This commentary is part of our Watch List 2017 – First Update.

Rising insurgency and a fraught political transition are exacerbating an already pervasive sense of insecurity about Afghanistan’s future. Since the 2014 international military drawdown, the resurgent Taliban has fast expanded its presence countrywide. The Islamic State-Khorasan (IS-K), an affiliate of the Islamic State in Iraq and Syria (ISIS), also has a foothold, albeit limited and mainly in some eastern districts. Two-and-a-half years after it was created to prevent the bitterly contested 2014 presidential election from plunging the country into turmoil, the National Unity Government (NUG) is beset with internal disagreements and dysfunction that undermine the capacity of the Afghan National Defence and Security Forces (ANDSF) to counter the insurgency. The government’s ability to confront significant governance, economic and humanitarian challenges also is weak. Civilian and military casualties as well as the numbers of conflict-displaced and those in need of urgent humanitarian assistance continue to grow.

Rising Insurgency

After the transition to Afghan security forces in 2014, the thinly stretched ANDSF has been battling a growing insurgency on several fronts. According to the U.S. Special Inspector General for Afghanistan Reconstruction (SIGAR) only 57.2 per cent of 375 districts were under government control or influence by 1 February 2017, an almost 15 per cent decline since end-2015. According to the Special Inspector General, 6,785 Afghan forces were killed and another 11,777 wounded from January to November 2016, significant losses at a time when security forces are struggling with personnel retention. The UN Mission in Afghanistan (UNAMA) also reported a 3 per cent increase in civilian casualties (3,498 killed 7,920 wounded) in 2016 over the previous year. The number of high profile attacks in Kabul also was higher during the first three months of 2017 as compared to equivalent periods in previous years. On 21 April, Taliban gunmen and suicide bombers attacked an Afghan army base in the northern Balkh province, killing over 100 military and other personnel and injuring scores more. The army chief and defence minister both resigned the following day. Two attacks in March targeted police stations and a military hospital, killing 73 and wounding over 240 people.

Preventing the loss of more territory to insurgents, particularly during the anticipated spring offensive, is an urgent priority, notably in order to limit the scope of ungoverned spaces that could be exploited by regional extremists and transnational terror groups. With 8,400 troops already based in Afghanistan, the U.S. military leadership has requested a few thousand additional troops, a step that – if approved – would boost ANDSF morale and potentially could help blunt the insurgents’ offensive. But countering the growing insurgency also will depend on continued robust international financial and technical support, including honouring commitments made at NATO’s July 2016 Warsaw summit to advise, assist and train Afghan forces and provide them with annual funding of up to $4.5 billion until 2020.

Tackling the security situation also will require addressing widening internal disagreements and political partisanship that permeate all levels of the security apparatus and have undermined ANDSF command and control structures. Intra-governmental divisions likewise have impeded implementation of reforms necessary to mitigate the effects of corruption, nepotism and factionalism in the Afghan National Army (ANA) and particularly the Afghan National Police (ANP). Such weaknesses and overall government dysfunction played a major part in the 2016 Taliban advances in Kunduz city in the north, the siege of Lashkargah and Tirin Kot cities in the south, and, in March 2017, the Taliban capture of Helmand’s Sangin district.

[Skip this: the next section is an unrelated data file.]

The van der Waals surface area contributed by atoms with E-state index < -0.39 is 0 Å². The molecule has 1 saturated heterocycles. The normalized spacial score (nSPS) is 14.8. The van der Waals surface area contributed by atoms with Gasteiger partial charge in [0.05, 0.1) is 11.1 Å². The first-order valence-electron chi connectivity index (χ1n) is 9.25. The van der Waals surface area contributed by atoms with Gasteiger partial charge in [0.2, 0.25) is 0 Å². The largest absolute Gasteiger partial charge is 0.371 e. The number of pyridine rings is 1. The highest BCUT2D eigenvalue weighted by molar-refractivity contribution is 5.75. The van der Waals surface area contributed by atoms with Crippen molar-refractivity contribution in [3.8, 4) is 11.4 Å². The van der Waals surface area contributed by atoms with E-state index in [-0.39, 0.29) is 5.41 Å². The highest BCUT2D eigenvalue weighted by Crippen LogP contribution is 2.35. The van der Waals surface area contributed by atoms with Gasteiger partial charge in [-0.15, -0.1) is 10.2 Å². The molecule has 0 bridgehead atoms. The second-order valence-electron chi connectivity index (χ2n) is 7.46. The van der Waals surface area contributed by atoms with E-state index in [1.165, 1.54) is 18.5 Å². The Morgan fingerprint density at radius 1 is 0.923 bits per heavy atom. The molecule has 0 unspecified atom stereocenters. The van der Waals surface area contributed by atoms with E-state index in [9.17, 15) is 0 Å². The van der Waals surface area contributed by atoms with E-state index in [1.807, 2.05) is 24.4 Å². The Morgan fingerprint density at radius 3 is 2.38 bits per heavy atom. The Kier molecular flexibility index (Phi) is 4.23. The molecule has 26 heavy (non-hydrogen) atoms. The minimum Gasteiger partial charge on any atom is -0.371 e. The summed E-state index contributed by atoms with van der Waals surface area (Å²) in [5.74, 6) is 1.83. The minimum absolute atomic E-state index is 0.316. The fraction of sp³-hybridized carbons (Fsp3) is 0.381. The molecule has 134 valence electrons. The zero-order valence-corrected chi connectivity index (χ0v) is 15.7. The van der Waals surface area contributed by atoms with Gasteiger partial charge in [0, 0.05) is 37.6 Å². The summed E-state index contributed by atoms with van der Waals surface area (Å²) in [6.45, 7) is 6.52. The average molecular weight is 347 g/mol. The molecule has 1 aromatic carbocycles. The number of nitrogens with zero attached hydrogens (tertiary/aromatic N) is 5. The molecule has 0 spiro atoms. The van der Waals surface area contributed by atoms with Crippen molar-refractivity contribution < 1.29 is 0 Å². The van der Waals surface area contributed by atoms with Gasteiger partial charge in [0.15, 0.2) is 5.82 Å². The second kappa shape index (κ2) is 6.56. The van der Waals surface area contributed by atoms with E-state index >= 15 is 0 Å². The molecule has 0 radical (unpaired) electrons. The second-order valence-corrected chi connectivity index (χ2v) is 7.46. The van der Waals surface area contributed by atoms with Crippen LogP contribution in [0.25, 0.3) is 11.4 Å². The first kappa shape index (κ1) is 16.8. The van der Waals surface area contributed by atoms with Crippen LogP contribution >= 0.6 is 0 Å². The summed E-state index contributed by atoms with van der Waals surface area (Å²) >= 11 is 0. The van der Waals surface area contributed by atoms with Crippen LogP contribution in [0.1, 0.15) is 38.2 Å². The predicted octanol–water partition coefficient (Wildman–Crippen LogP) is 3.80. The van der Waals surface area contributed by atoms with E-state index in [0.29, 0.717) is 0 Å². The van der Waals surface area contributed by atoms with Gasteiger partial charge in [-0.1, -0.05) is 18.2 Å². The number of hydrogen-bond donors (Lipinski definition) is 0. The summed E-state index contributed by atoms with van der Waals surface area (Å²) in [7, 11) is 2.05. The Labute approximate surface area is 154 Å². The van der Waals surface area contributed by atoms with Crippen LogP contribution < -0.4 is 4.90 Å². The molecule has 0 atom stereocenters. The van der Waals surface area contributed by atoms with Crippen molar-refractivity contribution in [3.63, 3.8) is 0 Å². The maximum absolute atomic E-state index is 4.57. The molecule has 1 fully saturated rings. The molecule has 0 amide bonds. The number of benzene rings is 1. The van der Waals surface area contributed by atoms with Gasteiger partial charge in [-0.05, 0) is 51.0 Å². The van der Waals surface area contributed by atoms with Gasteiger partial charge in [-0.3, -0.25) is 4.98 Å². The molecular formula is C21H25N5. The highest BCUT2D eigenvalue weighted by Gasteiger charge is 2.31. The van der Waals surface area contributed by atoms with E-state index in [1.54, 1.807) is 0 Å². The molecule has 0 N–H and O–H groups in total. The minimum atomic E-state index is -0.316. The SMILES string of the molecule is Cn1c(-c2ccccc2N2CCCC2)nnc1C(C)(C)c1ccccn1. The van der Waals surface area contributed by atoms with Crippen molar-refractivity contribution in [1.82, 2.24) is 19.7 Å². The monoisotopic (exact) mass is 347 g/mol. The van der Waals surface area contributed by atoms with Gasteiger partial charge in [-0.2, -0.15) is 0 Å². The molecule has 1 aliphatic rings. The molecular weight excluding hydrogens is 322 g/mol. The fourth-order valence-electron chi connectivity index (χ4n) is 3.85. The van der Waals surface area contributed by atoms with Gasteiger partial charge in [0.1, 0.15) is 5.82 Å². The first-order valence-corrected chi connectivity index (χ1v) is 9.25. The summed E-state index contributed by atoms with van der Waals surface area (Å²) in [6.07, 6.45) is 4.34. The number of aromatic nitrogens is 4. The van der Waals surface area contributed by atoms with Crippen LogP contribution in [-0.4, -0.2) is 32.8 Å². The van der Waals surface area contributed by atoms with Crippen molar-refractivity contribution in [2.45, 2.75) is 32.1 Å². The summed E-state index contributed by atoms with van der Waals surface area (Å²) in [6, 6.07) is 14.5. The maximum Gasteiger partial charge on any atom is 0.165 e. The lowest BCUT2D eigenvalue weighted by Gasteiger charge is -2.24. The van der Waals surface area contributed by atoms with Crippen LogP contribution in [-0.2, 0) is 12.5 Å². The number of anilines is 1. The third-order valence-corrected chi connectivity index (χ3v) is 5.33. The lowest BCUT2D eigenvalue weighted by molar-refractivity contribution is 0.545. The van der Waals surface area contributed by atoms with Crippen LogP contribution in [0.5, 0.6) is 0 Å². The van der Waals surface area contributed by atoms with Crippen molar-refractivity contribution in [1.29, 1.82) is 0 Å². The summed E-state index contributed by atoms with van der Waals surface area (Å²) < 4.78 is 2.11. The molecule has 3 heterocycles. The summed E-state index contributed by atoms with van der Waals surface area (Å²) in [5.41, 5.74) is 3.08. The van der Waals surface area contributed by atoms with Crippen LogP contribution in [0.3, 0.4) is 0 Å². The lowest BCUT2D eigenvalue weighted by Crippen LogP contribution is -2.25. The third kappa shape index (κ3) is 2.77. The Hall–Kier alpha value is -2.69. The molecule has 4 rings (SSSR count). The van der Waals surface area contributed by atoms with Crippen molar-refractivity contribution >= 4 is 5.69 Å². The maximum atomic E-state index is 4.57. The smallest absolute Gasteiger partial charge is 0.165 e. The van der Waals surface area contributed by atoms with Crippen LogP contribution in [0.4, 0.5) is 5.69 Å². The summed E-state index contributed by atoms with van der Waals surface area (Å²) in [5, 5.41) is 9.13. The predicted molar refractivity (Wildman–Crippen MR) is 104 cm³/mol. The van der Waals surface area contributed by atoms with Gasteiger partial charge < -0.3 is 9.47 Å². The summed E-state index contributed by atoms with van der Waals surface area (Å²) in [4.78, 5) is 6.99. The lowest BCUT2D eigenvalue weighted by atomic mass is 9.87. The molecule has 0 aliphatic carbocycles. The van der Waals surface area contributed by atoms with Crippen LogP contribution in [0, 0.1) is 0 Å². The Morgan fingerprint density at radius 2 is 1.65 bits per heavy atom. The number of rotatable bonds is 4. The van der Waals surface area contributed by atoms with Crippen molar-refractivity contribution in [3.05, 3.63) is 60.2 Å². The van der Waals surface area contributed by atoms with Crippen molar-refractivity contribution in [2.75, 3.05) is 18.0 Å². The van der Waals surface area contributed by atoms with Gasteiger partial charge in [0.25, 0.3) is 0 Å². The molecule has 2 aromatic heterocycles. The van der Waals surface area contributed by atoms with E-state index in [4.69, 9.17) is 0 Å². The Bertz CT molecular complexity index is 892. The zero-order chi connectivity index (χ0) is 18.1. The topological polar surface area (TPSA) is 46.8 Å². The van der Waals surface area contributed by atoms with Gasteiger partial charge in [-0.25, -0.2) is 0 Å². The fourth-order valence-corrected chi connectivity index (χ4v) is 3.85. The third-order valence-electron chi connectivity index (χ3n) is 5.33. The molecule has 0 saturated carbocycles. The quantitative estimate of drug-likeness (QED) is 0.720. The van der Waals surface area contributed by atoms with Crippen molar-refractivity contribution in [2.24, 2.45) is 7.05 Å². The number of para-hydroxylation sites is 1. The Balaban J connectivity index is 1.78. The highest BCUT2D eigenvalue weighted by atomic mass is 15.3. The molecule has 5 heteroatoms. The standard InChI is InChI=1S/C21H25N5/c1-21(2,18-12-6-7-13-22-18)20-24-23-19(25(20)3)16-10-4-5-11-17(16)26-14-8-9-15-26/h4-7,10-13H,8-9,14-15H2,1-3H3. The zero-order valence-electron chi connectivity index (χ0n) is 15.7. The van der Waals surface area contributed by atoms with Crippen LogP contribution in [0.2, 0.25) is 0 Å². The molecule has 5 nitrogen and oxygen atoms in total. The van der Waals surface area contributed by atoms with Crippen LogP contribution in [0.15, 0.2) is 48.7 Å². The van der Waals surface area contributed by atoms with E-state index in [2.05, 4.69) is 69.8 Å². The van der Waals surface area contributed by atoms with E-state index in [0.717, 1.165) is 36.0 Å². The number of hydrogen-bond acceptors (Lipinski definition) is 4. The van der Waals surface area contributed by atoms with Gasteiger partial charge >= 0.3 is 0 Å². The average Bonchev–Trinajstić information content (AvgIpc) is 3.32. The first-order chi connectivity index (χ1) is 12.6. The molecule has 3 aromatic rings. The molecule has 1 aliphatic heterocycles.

Regional Neighbours

Amid ambiguity about the Western will to remain engaged, Afghanistan’s neighbours are more aggressively promoting what they perceive to be their own national security interests. This most notably is the case of Pakistan, whose relations with Afghanistan continue to be strained. Islamabad remains unwilling to facilitate talks between the Taliban and Kabul, and continues supporting its Afghan proxies, allowing them to recruit, fundraise, as well as plan and conduct operations from safe havens inside Pakistan. Pakistan in turn accuses Kabul of at best turning a blind eye, if not actively supporting, Pakistani tribal militants conducting cross-border attacks from Afghan territory.

No internationally-led negotiations will work unless there is a consensus among Afghans, both those backing and opposing the government, to pursue a negotiated peace rather than continued conflict.

Deteriorating bilateral relations have had other consequences. In 2016, Islamabad forcibly repatriated more than 550,000 Afghans (including 380,000 registered refugees) as relations with Kabul deteriorated because of heightened Taliban attacks in Afghanistan and cross-border attacks by Afghanistan-based Pakistani tribal militants. In February 2017, after a major terror attack on a Sufi shrine in southern Pakistan which was claimed by a Pakistani Taliban faction reportedly based in eastern Afghanistan, Pakistan closed its two main border crossings with Afghanistan – Torkham and Chaman – for over a month. It also conducted mortar and other military strikes on the bordering provinces of Kunar and Nangarhar. Though it has since reopened the crossings, Pakistan has begun to fence the border, a move certain to aggravate tensions insofar as Kabul does not recognise the Durand Line as the international boundary.